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Linear algebra proof with operator T^2 = cT

  1. Jun 17, 2009 #1
    1. The problem statement, all variables and given/known data
    Let T:V--->V be an operator satisfying T^2=cT c=/=0.
    Show that V=U[tex]\oplus[/tex]kerT U={u l T(u)=cu}


    2. Relevant equations



    3. The attempt at a solution
    Now before I start, just one quick question about ker T:
    U seems to be an eigenspace since T(u)=cu with c the eigenvalue.
    But that must mean that the kernel has 0 as the only element since
    0 is not an eigenvector so it can't be in the eigenspace, right?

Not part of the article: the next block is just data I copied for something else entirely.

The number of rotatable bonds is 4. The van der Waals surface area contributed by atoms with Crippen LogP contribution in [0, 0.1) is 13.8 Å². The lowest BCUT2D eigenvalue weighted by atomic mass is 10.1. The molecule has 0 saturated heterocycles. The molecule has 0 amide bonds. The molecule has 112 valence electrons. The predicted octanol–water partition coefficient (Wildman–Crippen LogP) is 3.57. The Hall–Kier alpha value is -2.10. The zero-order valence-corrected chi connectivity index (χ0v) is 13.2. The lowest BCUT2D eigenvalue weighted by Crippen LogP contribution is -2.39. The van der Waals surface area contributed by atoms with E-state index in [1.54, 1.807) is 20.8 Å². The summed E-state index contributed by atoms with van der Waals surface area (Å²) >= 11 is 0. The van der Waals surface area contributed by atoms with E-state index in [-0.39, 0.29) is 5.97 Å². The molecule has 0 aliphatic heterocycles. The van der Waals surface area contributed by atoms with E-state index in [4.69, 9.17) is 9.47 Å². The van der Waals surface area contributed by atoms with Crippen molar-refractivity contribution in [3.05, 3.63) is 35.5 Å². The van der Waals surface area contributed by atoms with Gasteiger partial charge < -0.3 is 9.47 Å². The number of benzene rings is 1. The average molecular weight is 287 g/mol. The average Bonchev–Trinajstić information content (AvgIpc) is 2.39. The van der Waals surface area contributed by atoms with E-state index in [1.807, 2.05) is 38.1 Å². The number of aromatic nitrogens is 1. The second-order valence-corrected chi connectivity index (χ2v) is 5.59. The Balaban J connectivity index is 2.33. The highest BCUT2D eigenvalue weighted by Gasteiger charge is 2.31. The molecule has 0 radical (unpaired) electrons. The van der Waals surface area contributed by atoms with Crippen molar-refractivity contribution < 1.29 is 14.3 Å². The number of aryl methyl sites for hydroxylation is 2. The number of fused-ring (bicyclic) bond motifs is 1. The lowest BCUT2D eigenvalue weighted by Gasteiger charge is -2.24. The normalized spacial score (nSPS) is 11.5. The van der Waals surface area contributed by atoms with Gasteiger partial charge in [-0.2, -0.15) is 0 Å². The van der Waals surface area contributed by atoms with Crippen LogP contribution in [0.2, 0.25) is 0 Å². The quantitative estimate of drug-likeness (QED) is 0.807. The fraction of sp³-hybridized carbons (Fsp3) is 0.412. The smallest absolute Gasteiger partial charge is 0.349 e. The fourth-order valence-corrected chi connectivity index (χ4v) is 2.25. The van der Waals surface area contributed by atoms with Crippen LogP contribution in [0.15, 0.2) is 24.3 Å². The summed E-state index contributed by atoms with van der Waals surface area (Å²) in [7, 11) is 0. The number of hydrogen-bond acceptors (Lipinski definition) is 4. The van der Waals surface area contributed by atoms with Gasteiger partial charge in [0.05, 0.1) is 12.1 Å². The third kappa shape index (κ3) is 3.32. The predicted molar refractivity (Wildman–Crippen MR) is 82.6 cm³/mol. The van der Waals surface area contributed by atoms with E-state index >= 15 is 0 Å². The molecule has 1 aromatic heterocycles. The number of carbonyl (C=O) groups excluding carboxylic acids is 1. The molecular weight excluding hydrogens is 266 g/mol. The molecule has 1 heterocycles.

And, since T^2=cT, c cannot be 0 otherwise we would have T(0).
     
  2. jcsd
  3. Jun 17, 2009 #2

    tiny-tim

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    Hi evilpostingmong! :smile:

    (have a not-equal: ≠ and try using the X2 tag just above the Reply box :wink:)
    T2 = cT means T is a projection …

    so suppose eg V is R3, and T is the projection onto the x-y plane (with c = 1),

    then kerT is the z-axis. :wink:
     
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